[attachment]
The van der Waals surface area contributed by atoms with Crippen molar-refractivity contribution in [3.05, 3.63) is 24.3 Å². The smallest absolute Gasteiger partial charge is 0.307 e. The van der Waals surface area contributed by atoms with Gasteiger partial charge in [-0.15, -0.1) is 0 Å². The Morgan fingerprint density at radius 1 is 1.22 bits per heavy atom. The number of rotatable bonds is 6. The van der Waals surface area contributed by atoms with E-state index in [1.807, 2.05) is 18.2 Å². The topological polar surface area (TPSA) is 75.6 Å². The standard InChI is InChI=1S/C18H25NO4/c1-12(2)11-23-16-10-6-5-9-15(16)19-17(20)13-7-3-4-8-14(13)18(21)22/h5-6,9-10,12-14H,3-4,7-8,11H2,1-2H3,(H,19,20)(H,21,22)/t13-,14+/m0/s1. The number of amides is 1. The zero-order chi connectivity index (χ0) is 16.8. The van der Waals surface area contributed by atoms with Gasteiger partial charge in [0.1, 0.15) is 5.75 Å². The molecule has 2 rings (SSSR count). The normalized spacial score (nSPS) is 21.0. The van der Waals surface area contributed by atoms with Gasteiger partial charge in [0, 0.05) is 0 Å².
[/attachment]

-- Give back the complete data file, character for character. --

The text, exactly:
The van der Waals surface area contributed by atoms with Crippen molar-refractivity contribution in [3.05, 3.63) is 24.3 Å². The smallest absolute Gasteiger partial charge is 0.307 e. The van der Waals surface area contributed by atoms with Gasteiger partial charge in [-0.15, -0.1) is 0 Å². The Morgan fingerprint density at radius 1 is 1.22 bits per heavy atom. The number of rotatable bonds is 6. The van der Waals surface area contributed by atoms with E-state index in [1.807, 2.05) is 18.2 Å². The topological polar surface area (TPSA) is 75.6 Å². The standard InChI is InChI=1S/C18H25NO4/c1-12(2)11-23-16-10-6-5-9-15(16)19-17(20)13-7-3-4-8-14(13)18(21)22/h5-6,9-10,12-14H,3-4,7-8,11H2,1-2H3,(H,19,20)(H,21,22)/t13-,14+/m0/s1. The number of amides is 1. The zero-order chi connectivity index (χ0) is 16.8. The van der Waals surface area contributed by atoms with Gasteiger partial charge in [0.1, 0.15) is 5.75 Å². The molecule has 2 rings (SSSR count). The normalized spacial score (nSPS) is 21.0. The van der Waals surface area contributed by atoms with Gasteiger partial charge in [0, 0.05) is 0 Å².